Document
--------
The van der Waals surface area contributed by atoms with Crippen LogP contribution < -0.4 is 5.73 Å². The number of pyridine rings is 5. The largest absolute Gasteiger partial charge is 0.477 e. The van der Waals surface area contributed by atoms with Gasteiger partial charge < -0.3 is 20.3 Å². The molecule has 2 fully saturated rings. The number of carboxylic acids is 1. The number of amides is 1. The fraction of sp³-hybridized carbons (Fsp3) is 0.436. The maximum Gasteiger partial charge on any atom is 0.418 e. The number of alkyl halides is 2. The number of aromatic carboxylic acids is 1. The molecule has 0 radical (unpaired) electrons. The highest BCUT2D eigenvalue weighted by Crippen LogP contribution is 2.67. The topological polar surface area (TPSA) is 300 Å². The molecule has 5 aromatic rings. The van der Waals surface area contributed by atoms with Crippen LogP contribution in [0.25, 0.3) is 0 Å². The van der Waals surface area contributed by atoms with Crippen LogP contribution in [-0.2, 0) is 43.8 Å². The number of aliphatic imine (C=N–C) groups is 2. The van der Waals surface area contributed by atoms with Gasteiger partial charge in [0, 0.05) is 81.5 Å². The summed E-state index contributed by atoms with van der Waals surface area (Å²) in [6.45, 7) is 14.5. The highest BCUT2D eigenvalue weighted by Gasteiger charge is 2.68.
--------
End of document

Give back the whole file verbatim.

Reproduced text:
The van der Waals surface area contributed by atoms with Crippen LogP contribution < -0.4 is 5.73 Å². The number of pyridine rings is 5. The largest absolute Gasteiger partial charge is 0.477 e. The van der Waals surface area contributed by atoms with Gasteiger partial charge < -0.3 is 20.3 Å². The molecule has 2 fully saturated rings. The number of carboxylic acids is 1. The number of amides is 1. The fraction of sp³-hybridized carbons (Fsp3) is 0.436. The maximum Gasteiger partial charge on any atom is 0.418 e. The number of alkyl halides is 2. The number of aromatic carboxylic acids is 1. The molecule has 0 radical (unpaired) electrons. The highest BCUT2D eigenvalue weighted by Crippen LogP contribution is 2.67. The topological polar surface area (TPSA) is 300 Å². The molecule has 5 aromatic rings. The van der Waals surface area contributed by atoms with Crippen LogP contribution in [0.25, 0.3) is 0 Å². The van der Waals surface area contributed by atoms with Crippen LogP contribution in [-0.2, 0) is 43.8 Å². The number of aliphatic imine (C=N–C) groups is 2. The van der Waals surface area contributed by atoms with Gasteiger partial charge in [0, 0.05) is 81.5 Å². The summed E-state index contributed by atoms with van der Waals surface area (Å²) in [6.45, 7) is 14.5. The highest BCUT2D eigenvalue weighted by Gasteiger charge is 2.68.